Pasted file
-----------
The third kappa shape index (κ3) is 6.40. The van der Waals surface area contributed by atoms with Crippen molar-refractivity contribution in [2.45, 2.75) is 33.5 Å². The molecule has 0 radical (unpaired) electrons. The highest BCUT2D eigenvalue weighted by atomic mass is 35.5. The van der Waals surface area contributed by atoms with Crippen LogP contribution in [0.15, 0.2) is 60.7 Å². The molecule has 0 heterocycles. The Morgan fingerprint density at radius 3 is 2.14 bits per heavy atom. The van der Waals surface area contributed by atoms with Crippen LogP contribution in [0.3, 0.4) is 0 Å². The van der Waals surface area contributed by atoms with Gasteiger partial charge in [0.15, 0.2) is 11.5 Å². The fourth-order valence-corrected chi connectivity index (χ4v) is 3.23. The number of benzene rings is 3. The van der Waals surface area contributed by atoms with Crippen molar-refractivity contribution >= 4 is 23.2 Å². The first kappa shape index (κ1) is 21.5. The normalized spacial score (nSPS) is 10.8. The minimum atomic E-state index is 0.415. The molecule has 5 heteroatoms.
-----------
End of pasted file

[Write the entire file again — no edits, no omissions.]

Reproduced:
The third kappa shape index (κ3) is 6.40. The van der Waals surface area contributed by atoms with Crippen molar-refractivity contribution in [2.45, 2.75) is 33.5 Å². The molecule has 0 radical (unpaired) electrons. The highest BCUT2D eigenvalue weighted by atomic mass is 35.5. The van der Waals surface area contributed by atoms with Crippen LogP contribution in [0.15, 0.2) is 60.7 Å². The molecule has 0 heterocycles. The Morgan fingerprint density at radius 3 is 2.14 bits per heavy atom. The van der Waals surface area contributed by atoms with Crippen LogP contribution in [0.3, 0.4) is 0 Å². The van der Waals surface area contributed by atoms with Gasteiger partial charge in [0.15, 0.2) is 11.5 Å². The fourth-order valence-corrected chi connectivity index (χ4v) is 3.23. The number of benzene rings is 3. The van der Waals surface area contributed by atoms with Crippen molar-refractivity contribution >= 4 is 23.2 Å². The first kappa shape index (κ1) is 21.5. The normalized spacial score (nSPS) is 10.8. The minimum atomic E-state index is 0.415. The molecule has 5 heteroatoms.